Since attack location is important, it also becomes important to keep track of what kind of armor you are wearing. A steel breastplate won’t protect you against attacks to the leg. This kind of detail can add a little extra work, but most of it occurs beforehand and is recorded on the character sheet before the fight begins. But keeping track of armor also adds an extra dimension of strategy to a fight, since you can target your enemy’s weak spots, and you have to be extra careful to protect your own.

What’s your opinion?

13 comments so far

  1. Claus | Wednesday, 27 February 2013, 3:25 am |

    Good post and many thanks for your kind comment on Trauma. Your thinking is very similar to my own thinking when designing the Fantasy Dice system for Crimson Exodus.

    No surprise that I agree with your thinking on having a high level of detail and realism post trauma, but keeping it fast to resolve with only a single roll and no tables or complicated rules during combat.It think your 4-level wound division makes a lot of sense.

    Keep the character sheet neat and simple. Despite being quite crunchy and tactical Fantasy Dice is not that complicated, but I’ve seen some people being put off by the apparent complexity of the character sheet – especially the early Crimson Exodus version.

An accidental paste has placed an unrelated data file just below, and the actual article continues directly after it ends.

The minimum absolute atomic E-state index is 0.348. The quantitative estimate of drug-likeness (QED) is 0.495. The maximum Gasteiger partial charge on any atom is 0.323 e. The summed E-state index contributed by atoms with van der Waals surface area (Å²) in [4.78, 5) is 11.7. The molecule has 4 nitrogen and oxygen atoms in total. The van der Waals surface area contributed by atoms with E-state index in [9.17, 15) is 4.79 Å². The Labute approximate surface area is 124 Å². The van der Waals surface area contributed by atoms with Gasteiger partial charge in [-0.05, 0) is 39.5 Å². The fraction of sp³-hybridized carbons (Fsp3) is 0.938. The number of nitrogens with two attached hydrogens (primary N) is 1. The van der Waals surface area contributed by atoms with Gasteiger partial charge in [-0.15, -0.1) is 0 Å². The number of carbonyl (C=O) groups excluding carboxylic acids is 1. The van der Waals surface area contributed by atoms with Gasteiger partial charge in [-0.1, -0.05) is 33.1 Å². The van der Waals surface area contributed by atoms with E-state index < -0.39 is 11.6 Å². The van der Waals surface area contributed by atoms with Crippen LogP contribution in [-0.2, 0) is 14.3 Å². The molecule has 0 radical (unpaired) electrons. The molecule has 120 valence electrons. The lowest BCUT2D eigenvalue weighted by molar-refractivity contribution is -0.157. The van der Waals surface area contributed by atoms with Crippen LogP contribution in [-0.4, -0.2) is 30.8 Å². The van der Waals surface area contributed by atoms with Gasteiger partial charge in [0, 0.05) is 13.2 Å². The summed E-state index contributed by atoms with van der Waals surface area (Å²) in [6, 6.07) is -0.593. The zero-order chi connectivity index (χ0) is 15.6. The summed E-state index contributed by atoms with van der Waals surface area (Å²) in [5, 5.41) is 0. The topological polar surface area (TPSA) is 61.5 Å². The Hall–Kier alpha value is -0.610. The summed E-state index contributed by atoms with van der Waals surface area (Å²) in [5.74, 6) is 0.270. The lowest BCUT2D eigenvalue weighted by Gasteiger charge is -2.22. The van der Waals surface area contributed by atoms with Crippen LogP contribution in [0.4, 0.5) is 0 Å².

Good luck with your project.

  2. Ben | Wednesday, 27 February 2013, 9:49 am |

    Claus, thanks for stopping by. It’s funny, I have owned Trauma pretty much since it came out, but I never checked out your games until now. It looks like we are really thinking along very similar lines when it comes to game design. When I get a little extra money next month, I’m going to buy Fantasy Dice.

    The dice engine you came up with is really cool. I have been planning on counting successes in my game, but more and more I’m leaning towards the keep-highest mechanic. If you haven’t checked out Codex Martialis, you might want to. It’s based on the d20 system but has a lot of really cool ideas in it, including a dice pool with the keep-highest mechanic.

  3. James | Wednesday, 27 February 2013, 4:55 pm |

    Whoa, great minds think alike! LOL! That’s very similar to the Harm system in the Fudge-based Sword & Sorcery game I’m designing, called “Blood, Sweat & Steel”. The foundation of my system is the “Non-linear Wounds System” by Helge Lund Kolstad. The concept and structure is very similar to what you are describing. The main idea is that each wound has its own set of consequences.

    There are basically 4 types of Wounds in “BS&S”; Minor, Moderate, Serious and Critical. There is an additional “Gut Check” that uses the Guts Attribute to determine additional information about the wound.

    A Minor Wound gives the target a -1 for the next Exchange, and there’s no Gut Check.

    A Moderate Wound gives the target a -1 for the remainder of the fight, and failing the Gut Check means that the target is stunned for the next Exchange (can only defend or try to stumble out of reach, at a -2).